7. There is no way I would have guessed you were 61 – you look so much younger! I too turned 61 recently and don’t feel I look my age either – and I certainly don’t feel it. I am “proud” to say that I also have my original knees and so far they are holding up well; I do hope that continues.

    I’ve read all the Outlander series to date, although I feel I should go back and re-read them as some of the earlier details are fuzzy in places. I’m very excited for the next one to come out, but know that it will be published when it is published! LOL

    Keep up the great work and here’s to us “youngsters”!!!

  8. Old is relative…however, you are never to old to be an Organ, Eye and Tissue Donor! BeADonor.org

  9. Ditto–NO WAY you look 61. I was thinking like 41! You look amazing.
    And Catholics totally read Scripture! We like it too!

  10. I’m a fan of Claire and Jamie, have read and listened to all the books more times than I can count. I love to listen them – your narrator makes me feel as if I’m in the room with them.

    Anyway, as to aging, I thought you might enjoy my son’s comment when (at the age of 65) I told him I had signed my driver’s license for organ donation. He said “I thought you were past your expiration date!”

    Ah, well, I love him still!

  11. This is so funny. I watched a movie about a comet coming to earth. The plan was to have a lottery and if you were picked you would be saved in an underground bunker. The next time I saw the movie, I was past the cut-off age for the lottery. That’s when I knew, I’m no longer comet worthy! Yikes. I still have my original knees but I have developed cataracts. I’m just glad they have these spare parts available. I’ve seen Diana at various book signings over the years and I think there’s a really creepy portrait in a closet somewhere.

  12. Diana, I am glad you are able to laugh about your expiration date! I too am turning 61 this year, so count me out of the marrow org. I think you look fabulous and I like to think that as we ascend in the age department we are like fine wines and good cheese…better and better, sweeter, and wiser!!

  13. Why are all the posters here female? I’m a male and the Outlander is my favorite series. I am an audio book nut. I stumbled on the series last summer and I’ve listened to nothing else since June 2012. I’m almost through my second reading. Davina Porter has become my favorite narrator and has joined Diana as my favorite author. I’m 64 and live with my wife and four daughters and for the first time in my life have started to realize I’m getting old and also have an “expiration date”. My doctor asked me last week if I had any worries. I told him the big worry in my life is something happening to me and I never find out what happens to Jaime and Claire. Right then and there I think he thought I was a certifiable nutcase.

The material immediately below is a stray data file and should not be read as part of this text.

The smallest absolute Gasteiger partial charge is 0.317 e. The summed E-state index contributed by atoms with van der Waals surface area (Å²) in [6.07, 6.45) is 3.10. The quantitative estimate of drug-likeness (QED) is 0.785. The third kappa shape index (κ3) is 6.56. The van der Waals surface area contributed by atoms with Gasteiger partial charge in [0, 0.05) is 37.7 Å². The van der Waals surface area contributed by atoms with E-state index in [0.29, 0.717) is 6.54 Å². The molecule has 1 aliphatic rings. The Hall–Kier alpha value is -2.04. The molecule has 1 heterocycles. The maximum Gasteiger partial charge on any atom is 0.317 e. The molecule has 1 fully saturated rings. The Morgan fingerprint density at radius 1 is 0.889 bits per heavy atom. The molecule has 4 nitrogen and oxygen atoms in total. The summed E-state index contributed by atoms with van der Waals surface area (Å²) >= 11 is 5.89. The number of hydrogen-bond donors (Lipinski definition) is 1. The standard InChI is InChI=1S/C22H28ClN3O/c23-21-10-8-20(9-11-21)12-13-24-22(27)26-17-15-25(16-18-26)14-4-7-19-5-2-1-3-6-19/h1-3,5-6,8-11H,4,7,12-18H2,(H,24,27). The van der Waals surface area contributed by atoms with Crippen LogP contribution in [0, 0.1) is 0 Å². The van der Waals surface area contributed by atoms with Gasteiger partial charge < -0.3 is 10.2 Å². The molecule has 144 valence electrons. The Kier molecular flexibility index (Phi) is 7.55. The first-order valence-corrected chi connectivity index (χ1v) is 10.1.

Because of the timing I had to chuckle tonight when I read this thread. So, Diana, I’m here in NH on my death bed (a little exaggeration) patiently (sort of) waiting for you and Davina.

    • Dear Herb–

      Not to worry; there are a lot of male readers–but a lot of them are servicemen, who probably don’t have time or opportunity to post on blogs. [g] Just keep taking your vitamins and getting regular exercise; everything should be fine.


    • Hi Herb,

      I am happy to hear you enjoy the books, too. My husband has read all the Outlander books. He began them while overseas in Iraq, through my prodding. Though I only had to to prod him a little to BEGIN. The rest just followed naturally :) He loved them! It helped us to be “closer” while separated for such a long stretch. He is now retired, after 31 years of service, but is patiently waiting for the next adventures in the lives of Jamie, Claire, and the whole clan.


    • Herb, I am compelled to write so you will know there are more of us lurking around. My wife gave me Outlander around 1998 or so, because she knows I like time travel stories. I anxiously await each new book and I’m a real fan. On a vacation to Scotland several years ago we did a self-guided tour of all the Outlander sites we could find. We stayed at Bunchrew House for part of the time–excellent! Sorry, I digress. My wife stopped reading somewhere around the third book because she doesn’t want anything bad to happen to Jamie and Clair. Good grief.

      By the way, when we married in 1997, my wife Christina had the inside of my wedding band inscribed with our initials, the date and one word: Always.

      Herb, you and I are about the same age, and my wife and I just moved to NH. It appears you and I are in excellent condition for the shape we’re in. And I agree with you that Davina Porter is perfect for these books.


    • Herb,
      I was loaned the books on disc for my 200 mile commute from Seattle to Spokane, WA. I listened while my wife read. When I came home for the weekend, we’d compare notes. She was talking about parts that I had not heard. That’s when I checked the discs and found I had the abridged version, so when my job in Spokane was over, I picked up the books and read them.